Instead a substitute motion was offered from the floor that included four separate actions. Those included a measure "that Cote d'Ivoire be added to the West Africa Central Conference and the West Africa Central Conference is authorized to elect a bishop to serve as episcopal leader in a new Cote d'Ivoire Episcopal Area."

"The Cote d'Ivoire Episcopal Area is responsible to set up and fully fund its own episcopal fund during the 2005-2008 quadrennium with no funding from either GCFA (General Council on Finance and Administration) or the Episcopal Fund of the United Methodist Church," the substitute motion said.

"Further, the annual conference within the Cote d'Ivoire Episcopal Area shall be represented at the 2008 General Conference with two delegates (one lay and one clergy).

"Finally, the Commission on Central Conference Affairs, in consultation with the Council of Bishops and the Connectional Table, shall bring enabling legislation to the 2008 General Conference to include the Cote d'Ivoire Episcopal Area in the Episcopal Fund of the United Methodist Church."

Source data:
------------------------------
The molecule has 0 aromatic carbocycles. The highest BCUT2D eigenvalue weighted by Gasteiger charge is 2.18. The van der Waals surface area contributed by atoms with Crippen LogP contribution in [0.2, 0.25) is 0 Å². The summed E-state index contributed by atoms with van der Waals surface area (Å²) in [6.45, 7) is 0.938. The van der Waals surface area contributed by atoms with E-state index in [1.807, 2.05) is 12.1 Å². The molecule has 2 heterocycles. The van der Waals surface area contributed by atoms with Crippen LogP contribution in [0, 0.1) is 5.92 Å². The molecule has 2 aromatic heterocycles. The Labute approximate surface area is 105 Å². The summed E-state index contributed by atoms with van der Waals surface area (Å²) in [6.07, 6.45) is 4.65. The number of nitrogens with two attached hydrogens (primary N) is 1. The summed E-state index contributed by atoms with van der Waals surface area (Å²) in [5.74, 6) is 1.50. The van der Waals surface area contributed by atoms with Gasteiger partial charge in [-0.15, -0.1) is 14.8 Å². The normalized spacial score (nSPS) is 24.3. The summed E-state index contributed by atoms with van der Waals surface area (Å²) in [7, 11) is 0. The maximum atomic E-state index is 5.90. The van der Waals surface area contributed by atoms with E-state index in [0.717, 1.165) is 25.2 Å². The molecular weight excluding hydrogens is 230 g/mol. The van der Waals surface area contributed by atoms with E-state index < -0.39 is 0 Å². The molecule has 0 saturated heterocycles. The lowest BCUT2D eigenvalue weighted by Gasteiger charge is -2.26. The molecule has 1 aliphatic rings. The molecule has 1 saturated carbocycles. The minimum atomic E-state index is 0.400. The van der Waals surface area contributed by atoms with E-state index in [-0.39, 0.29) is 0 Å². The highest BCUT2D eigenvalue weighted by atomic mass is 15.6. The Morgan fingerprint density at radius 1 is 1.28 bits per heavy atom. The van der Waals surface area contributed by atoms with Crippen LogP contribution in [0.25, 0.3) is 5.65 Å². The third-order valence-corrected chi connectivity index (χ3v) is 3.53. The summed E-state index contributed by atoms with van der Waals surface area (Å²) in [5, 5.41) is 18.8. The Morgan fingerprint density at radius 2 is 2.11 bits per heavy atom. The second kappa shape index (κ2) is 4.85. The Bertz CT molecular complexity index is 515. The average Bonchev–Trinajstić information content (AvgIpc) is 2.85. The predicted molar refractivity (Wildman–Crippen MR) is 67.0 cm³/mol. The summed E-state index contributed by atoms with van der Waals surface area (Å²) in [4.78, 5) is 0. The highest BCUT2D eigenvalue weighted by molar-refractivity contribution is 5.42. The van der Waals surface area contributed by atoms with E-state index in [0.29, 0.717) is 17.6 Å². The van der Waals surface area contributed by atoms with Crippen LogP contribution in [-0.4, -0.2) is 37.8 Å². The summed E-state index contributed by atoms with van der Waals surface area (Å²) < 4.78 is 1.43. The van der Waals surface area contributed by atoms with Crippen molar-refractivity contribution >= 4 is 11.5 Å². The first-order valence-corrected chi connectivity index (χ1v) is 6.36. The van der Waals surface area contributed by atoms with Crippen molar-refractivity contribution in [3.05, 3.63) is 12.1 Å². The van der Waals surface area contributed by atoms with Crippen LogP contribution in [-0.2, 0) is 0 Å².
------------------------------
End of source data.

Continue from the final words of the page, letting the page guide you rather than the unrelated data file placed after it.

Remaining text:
This substitute motion passed.

Not a full member

Both the 2004 and 2000 Disciplines set out the procedures by which churches may join the United Methodist Church, the Judicial Council said.

"The original resolutions contemplated following the provisions of Paragraph 537 of the 2000 Discipline. The substitute motion offered referred to Paragraph 535.3 of the 2000 Discipline. The aftermath of the harried discussion and precipitous action on the substitute motion has led many to believe that the Church of Cote d'Ivoire has joined the United Methodist Church under the provisions of Paragraph 575. Such a process has not been achieved. In fact, none of the processes that lead to church affiliation were perfected by the General Conference action. ...